7. The GOP primary: Some of the candidates remind us of marketing lessons we should never forget:

a. Rick Perry: Never overpromise and under-deliver. Always under-promise and over-deliver.

b. Herman Cain: Always be prepared for everything. You lose all credibility when you don’t know the basics of your profession.

c. Mitt Romney: It’s not good enough to look and act the part. You need substance.

d. Rick Santorum: Brand Awareness is important.

e. Jon Huntsman: If there’s no demand for your product, you need to create demand.

f. Newt Gingrich: Lies only get you so far. And they will always come back to haunt you.

8. John Wanamaker: “Half the money I spend on advertising is wasted; the trouble is I don’t know which half.” We all thought this would change with the digital revolution. Not so fast, friends. Clearly, we still haven’t figured it out and John Wanamaker’s quote will be around for many decades to come. Maybe not, since some claim 90% of advertising is wasted.

9. Mark Zuckerberg: The inventor of the Zuckerberg dance: Introducing new features, protest dances by a minority of users combined with flaming threats of an even smaller minority to leave for good, Mark and his team dance the apology tango, retreating slightly with a waltz and the users go back to do the Facebook Polka. Thanks, Mark, for keeping us all in motion.

10. All the people that dedicate their lives to help people in real need. You have my deepest thanks. You do work that really matters.

Last but not least, thank you to everybody who reads my posts. I feel humbled and quite lucky to have the privilege. Thanks for being here, for making a difference and changing the world.

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Mark Zuckerberg wants you to share life stories. Just don’t expect diaries. Get ready for your photoshopped self.

A few days ago, Mark Zuckerberg proclaimed: “The heart of your Facebook experience, completely rethought from the ground up.” And, he added: “Timeline is the story of your life.”

My jogging maps, the books I read , the movies I watched, the pictures I took – Is that really the story of my life?

Data aggregation as the expression of a human dream.

Facebook is not the only platform that satisfies a basic human dream. We’re archiving what we see, hear, read, eat, where we are traveling and how it takes us to run 5 miles for one reason and one reason only: We don’t want to die.

Or better: Since we all have to die at one point, we don’t want to just disappear, be forgotten.

Most eulogies leave out the “He was a bastard” part or the “She was a meanie” piece. The new Facebook timeline will become an idealized archive of your digital self,  defying mortality with every “like”. A permanent monument to yourself, conveniently leaving out the depressed moments, the embarrassing stories, the dark secrets, the big failures that made you who you really are. De mortuis nil nisi bonum dicendum est – Speak no ill of the dead.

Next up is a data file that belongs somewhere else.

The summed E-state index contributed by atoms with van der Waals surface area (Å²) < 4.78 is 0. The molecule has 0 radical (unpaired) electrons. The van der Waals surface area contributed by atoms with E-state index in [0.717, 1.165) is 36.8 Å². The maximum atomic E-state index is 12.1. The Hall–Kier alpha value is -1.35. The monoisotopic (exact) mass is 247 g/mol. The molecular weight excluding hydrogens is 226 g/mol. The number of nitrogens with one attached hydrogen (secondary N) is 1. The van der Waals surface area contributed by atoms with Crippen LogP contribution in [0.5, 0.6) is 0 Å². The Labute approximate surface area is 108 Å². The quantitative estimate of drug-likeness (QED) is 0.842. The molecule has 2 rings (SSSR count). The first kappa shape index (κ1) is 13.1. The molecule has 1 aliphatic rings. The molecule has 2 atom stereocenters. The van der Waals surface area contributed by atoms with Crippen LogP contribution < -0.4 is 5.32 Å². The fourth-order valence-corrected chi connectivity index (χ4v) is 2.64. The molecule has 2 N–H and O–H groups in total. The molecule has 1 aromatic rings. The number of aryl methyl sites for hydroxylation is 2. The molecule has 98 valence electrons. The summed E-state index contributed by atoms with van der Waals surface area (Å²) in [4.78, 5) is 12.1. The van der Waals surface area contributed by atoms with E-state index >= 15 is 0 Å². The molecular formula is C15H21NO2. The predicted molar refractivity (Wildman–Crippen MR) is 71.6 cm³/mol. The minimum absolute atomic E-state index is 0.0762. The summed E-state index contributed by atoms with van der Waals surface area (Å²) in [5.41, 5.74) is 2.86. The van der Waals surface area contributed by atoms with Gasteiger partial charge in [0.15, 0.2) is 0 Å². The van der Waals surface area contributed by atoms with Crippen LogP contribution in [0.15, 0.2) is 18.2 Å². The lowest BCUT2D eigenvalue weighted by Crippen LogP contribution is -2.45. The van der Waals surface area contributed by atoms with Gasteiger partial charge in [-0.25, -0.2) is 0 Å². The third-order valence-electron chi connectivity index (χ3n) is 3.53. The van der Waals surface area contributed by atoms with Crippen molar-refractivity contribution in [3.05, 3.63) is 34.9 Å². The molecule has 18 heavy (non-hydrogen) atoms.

Who is this digitally conserved replica of me?

How will the tools form my digital ego, how will they change my real self? And how does this digital self affect my own perception of me?

Facebook focuses in its timeline on the consumption of media and products – makes sense for marketers to get access to people in a relevant setting and helps Facebook’s valuation tremendously. Skeptics might say our life story will consists of lattes and “The Bachelor” viewings.

Diaries were never that exciting.

One could argue, the Facebook life story won’t be that much different than your typical diary. Andy Warhol noted in his diary each cab drive and the fare. I dare you to read my diary from 20 years ago without falling asleep after the first sentence.

The big difference: I wrote for an audience of one. Me, myself and I. Nobody else. I wasn’t hoping for “likes” or comments. Facebook rewards you with an audience and its comments when you tell a good story. Without readers no autobiography.

When you share your life story on Facebook, is there any space for openness and honesty? We tend to discuss what should be public or private on Facebook. Maybe we should discuss more how Facebook and all the other platforms make us focus on stories we want to share. What’s the worthiness of an experience if I can’t share it with the world?

Will these mirrors of our digital self enrich us?

The audience you carry with you throughout your digital life might lead to a race to the boring middle. When we feel we are in the minority, we might not express our opinion freely. Who wants to get booed by the Facebook fans? Why would I express the support for a political candidate when 30% of my fans might block me in return? Why would I share a controversial theory that results in no feedback when I can post an Instagram image of my daughter and get 20 responses?

On the other hand, looking at myself through the eyes of others might enrich my life, adding more perspective to my thinking. A life story filled with contributions of others.

Are we living in reality? Or creating a digital fiction?

Facebook and all the other platforms are about identity management. I’m sharing the latest insight from Forrester, the FT column, the David Brooks book I just read. Leaving out my most embarrassing album purchase ever (Titanic Sound track, there I said it.), my favorite trash TV show (Scroll up, it starts with The…) or a possible hangover.

When we look back in 5 years, our life stories might be as boring as Andy Warhol’s cab entries. Or they may be an insight who we wanted to be 5 years ago. What stories we shared to develop this new identity. Or what apps wrote about us.

And we might look at all the personal data and stories, look up and ask:

“Who is this person? Do I know him?”